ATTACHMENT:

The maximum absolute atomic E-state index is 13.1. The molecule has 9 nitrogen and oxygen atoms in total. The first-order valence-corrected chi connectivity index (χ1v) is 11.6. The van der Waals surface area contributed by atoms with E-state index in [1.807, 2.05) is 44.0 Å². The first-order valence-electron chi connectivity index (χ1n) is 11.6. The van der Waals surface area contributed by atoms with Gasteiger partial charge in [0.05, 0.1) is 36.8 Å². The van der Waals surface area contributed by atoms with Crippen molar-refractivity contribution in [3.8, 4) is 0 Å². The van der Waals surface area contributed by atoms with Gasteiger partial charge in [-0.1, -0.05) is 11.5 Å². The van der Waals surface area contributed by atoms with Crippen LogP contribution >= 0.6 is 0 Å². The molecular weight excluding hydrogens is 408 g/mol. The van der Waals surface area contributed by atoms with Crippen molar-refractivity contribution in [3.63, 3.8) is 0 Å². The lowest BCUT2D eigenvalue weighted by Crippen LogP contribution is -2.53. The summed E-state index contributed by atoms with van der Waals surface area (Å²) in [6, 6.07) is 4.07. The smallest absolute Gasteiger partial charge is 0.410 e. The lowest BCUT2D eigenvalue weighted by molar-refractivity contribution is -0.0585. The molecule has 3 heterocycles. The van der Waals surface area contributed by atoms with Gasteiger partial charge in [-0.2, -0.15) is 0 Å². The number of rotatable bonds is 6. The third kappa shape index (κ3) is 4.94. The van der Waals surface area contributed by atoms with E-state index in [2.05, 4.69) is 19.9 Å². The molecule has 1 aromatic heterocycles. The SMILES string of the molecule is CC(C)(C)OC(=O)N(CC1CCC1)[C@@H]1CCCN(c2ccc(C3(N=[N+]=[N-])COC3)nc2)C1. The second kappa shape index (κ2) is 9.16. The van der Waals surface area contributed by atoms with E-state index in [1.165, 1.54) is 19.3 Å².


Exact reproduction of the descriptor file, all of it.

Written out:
The maximum absolute atomic E-state index is 13.1. The molecule has 9 nitrogen and oxygen atoms in total. The first-order valence-corrected chi connectivity index (χ1v) is 11.6. The van der Waals surface area contributed by atoms with E-state index in [1.807, 2.05) is 44.0 Å². The first-order valence-electron chi connectivity index (χ1n) is 11.6. The van der Waals surface area contributed by atoms with Gasteiger partial charge in [0.05, 0.1) is 36.8 Å². The van der Waals surface area contributed by atoms with Crippen molar-refractivity contribution in [3.8, 4) is 0 Å². The van der Waals surface area contributed by atoms with Gasteiger partial charge in [-0.1, -0.05) is 11.5 Å². The van der Waals surface area contributed by atoms with Crippen LogP contribution >= 0.6 is 0 Å². The molecular weight excluding hydrogens is 408 g/mol. The van der Waals surface area contributed by atoms with Crippen molar-refractivity contribution in [3.63, 3.8) is 0 Å². The lowest BCUT2D eigenvalue weighted by Crippen LogP contribution is -2.53. The summed E-state index contributed by atoms with van der Waals surface area (Å²) in [6, 6.07) is 4.07. The smallest absolute Gasteiger partial charge is 0.410 e. The lowest BCUT2D eigenvalue weighted by molar-refractivity contribution is -0.0585. The molecule has 3 heterocycles. The van der Waals surface area contributed by atoms with Gasteiger partial charge in [-0.2, -0.15) is 0 Å². The number of rotatable bonds is 6. The third kappa shape index (κ3) is 4.94. The van der Waals surface area contributed by atoms with E-state index in [2.05, 4.69) is 19.9 Å². The molecule has 1 aromatic heterocycles. The SMILES string of the molecule is CC(C)(C)OC(=O)N(CC1CCC1)[C@@H]1CCCN(c2ccc(C3(N=[N+]=[N-])COC3)nc2)C1. The second kappa shape index (κ2) is 9.16. The van der Waals surface area contributed by atoms with E-state index in [1.165, 1.54) is 19.3 Å².